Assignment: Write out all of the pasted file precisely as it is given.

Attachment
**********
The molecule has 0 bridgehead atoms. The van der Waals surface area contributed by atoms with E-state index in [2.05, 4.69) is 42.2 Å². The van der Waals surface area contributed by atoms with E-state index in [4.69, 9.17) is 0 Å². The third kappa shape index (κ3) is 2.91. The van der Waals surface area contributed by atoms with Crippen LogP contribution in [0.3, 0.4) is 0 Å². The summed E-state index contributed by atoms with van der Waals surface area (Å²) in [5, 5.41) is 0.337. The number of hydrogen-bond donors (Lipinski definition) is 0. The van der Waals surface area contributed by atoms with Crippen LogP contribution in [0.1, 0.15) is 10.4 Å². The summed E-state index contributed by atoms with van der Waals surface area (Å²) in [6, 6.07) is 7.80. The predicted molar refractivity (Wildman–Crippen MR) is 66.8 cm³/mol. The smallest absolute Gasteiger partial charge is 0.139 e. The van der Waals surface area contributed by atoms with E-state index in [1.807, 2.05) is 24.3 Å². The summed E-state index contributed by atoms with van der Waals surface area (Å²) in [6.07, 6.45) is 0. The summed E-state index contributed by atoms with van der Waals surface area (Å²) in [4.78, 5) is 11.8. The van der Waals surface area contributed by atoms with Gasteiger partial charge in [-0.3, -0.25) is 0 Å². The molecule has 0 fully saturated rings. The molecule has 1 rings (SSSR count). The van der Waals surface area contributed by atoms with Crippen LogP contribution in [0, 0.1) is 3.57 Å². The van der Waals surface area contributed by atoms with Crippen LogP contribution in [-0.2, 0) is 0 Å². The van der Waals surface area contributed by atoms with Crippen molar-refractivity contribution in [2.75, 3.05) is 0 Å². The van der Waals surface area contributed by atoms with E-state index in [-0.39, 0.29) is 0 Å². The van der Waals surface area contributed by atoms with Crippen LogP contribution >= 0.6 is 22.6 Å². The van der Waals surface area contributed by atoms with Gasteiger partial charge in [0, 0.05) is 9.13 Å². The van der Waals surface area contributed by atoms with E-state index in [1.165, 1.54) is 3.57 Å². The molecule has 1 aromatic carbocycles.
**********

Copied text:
The molecule has 0 bridgehead atoms. The van der Waals surface area contributed by atoms with E-state index in [2.05, 4.69) is 42.2 Å². The van der Waals surface area contributed by atoms with E-state index in [4.69, 9.17) is 0 Å². The third kappa shape index (κ3) is 2.91. The van der Waals surface area contributed by atoms with Crippen LogP contribution in [0.3, 0.4) is 0 Å². The summed E-state index contributed by atoms with van der Waals surface area (Å²) in [5, 5.41) is 0.337. The number of hydrogen-bond donors (Lipinski definition) is 0. The van der Waals surface area contributed by atoms with Crippen LogP contribution in [0.1, 0.15) is 10.4 Å². The summed E-state index contributed by atoms with van der Waals surface area (Å²) in [6, 6.07) is 7.80. The predicted molar refractivity (Wildman–Crippen MR) is 66.8 cm³/mol. The smallest absolute Gasteiger partial charge is 0.139 e. The van der Waals surface area contributed by atoms with E-state index in [1.807, 2.05) is 24.3 Å². The summed E-state index contributed by atoms with van der Waals surface area (Å²) in [6.07, 6.45) is 0. The summed E-state index contributed by atoms with van der Waals surface area (Å²) in [4.78, 5) is 11.8. The van der Waals surface area contributed by atoms with Gasteiger partial charge in [-0.3, -0.25) is 0 Å². The molecule has 0 fully saturated rings. The molecule has 1 rings (SSSR count). The van der Waals surface area contributed by atoms with Crippen LogP contribution in [0, 0.1) is 3.57 Å². The van der Waals surface area contributed by atoms with Crippen LogP contribution in [-0.2, 0) is 0 Å². The van der Waals surface area contributed by atoms with Crippen molar-refractivity contribution in [2.75, 3.05) is 0 Å². The van der Waals surface area contributed by atoms with E-state index in [-0.39, 0.29) is 0 Å². The van der Waals surface area contributed by atoms with Crippen LogP contribution >= 0.6 is 22.6 Å². The van der Waals surface area contributed by atoms with Gasteiger partial charge in [0, 0.05) is 9.13 Å². The van der Waals surface area contributed by atoms with E-state index in [1.165, 1.54) is 3.57 Å². The molecule has 1 aromatic carbocycles.